image file: c4sc03905j-f6.tif
Fig. 6 ESI-IT mass spectra of 1 in DMSO. The solution was diluted with water–methanol (1[thin space (1/6-em)]:[thin space (1/6-em)]1) prior to injection into the mass spectrometer.

In DMF, however, the arene moiety of the RAPTA complex was sufficiently stable for at least 24 h (Fig. S7). Therefore, the incubation of the probe was conducted in DMF (Fig. 2). Additionally, the behavior of complexes 1–3 in water (Fig. S8–S11) was assayed by ESI-MS, which confirmed their stability during the washing steps of the drug pull-down experiments. However, even partial arene cleavage should not yield false positive data, as 3 as the competitive binder behaves very similarly to 2.

The incubation of the probe was followed by centrifugation, an additional washing step and subsequent incubation of the beads with CH1 lysates rather than treating live cells with the biotin-functionalized pharmacophore. This circumvents issues that may be arising by adding the biotin group to a small molecule and therefore changing the biological properties of the pharmacophore, including the uptake and distribution in the cell. This may lead to accumulation in cell compartments different to the original drug, which would impact the analysis. After centrifugation, the beads were washed with lysis buffer and HEPES, respectively. High chloride concentrations, as in the lysis buffer, are known to slow down any ligand exchange reactions of RAPTA compounds and should preserve the pharmacophore in the desired form.28,29 To elute bound proteins, beads were treated with elution buffer (50% urea, 50% formic acid). All eluates were separated by on-line HPLC and analyzed by MS. The acquired raw MS data files were converted into Mascot generic format (mgf) files and the resultant peak lists were searched against the human SwissProt database. Identified and validated proteins were merged and grouped according to shared peptides (see Experimental section).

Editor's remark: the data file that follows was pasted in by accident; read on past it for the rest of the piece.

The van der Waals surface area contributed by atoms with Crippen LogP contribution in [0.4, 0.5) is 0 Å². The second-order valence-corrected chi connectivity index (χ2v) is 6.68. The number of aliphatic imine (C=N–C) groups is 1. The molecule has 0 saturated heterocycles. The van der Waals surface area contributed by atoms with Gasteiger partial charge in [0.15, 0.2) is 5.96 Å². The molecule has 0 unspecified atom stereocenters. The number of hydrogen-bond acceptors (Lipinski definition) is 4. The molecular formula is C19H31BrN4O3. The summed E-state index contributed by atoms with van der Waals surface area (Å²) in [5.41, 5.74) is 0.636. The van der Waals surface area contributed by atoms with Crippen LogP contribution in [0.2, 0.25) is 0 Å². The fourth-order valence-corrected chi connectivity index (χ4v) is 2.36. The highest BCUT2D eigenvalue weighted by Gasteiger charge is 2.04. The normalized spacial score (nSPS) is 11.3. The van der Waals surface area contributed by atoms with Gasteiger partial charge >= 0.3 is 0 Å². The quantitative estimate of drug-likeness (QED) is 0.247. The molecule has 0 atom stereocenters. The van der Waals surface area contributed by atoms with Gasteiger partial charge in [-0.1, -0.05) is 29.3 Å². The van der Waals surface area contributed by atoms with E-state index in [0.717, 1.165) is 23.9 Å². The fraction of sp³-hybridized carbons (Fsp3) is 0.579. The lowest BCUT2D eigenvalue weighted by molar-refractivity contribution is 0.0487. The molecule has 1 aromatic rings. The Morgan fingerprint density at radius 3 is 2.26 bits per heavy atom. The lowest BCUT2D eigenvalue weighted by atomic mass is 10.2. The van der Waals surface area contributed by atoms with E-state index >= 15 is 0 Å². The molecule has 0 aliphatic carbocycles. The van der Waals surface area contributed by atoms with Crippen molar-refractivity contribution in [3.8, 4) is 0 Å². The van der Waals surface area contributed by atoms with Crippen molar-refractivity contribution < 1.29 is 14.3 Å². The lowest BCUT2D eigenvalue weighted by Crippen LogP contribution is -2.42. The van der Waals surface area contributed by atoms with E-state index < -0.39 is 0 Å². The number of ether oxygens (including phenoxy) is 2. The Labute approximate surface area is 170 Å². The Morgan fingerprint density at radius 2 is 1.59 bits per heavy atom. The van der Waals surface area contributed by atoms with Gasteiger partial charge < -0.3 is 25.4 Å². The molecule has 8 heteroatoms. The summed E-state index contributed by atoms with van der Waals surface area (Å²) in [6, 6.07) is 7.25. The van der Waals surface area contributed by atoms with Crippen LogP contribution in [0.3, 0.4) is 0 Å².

Bioinformatic analysis of the datasets obtained from drug pull-down experiments resulted in the identification of a total of 184 proteins. To reduce the signal-to-noise ratio without reducing the sensitivity of the pull-down protocol, competition experiments with the acetylated RAPTA analogue 3, which mimics the conjugated complex 1, were included in the workflow. For competition experiments, cell lysates were pre-incubated with 3 before incubation with the affinity matrix. Complex 3 and immobilized 2 compete for the same set of proteins. When analyzed by MS, this results in a significantly reduced abundance of high-affinity binders and their interactors in the purified sample. When the two independent data sets are compared, the complete disappearance of the targets or a significant reduction of the MS spectral counts (i.e., the number of mass spectra recorded for a peptide) for the competitive pull-down, is suggestive of binding. This method is sensitive and reliable with the limitation that high-abundance proteins could also be targets of the drug.30 A threshold of at least 2-fold increase in spectral counts from competitive to regular pull-down was considered to be significant (Tables 2 and S3) and 29 of 184 proteins (16%) successfully fulfilled this criterion. In general, the spectral counts for the enriched proteins were low compared to the overall counts and sequence coverage for those was less than 10% in most cases.

Table 2 List of cancer-related proteins identified by chemical proteomics
Protein type Gene Name Drug pull-down (data set 1)a Competition experiment (data set 2)a
a The numbers indicate the spectral counts. b Decrease of spectral counts by a factor of 1.5.
Extracellular growth factor MK_HUMAN Midkine 6 2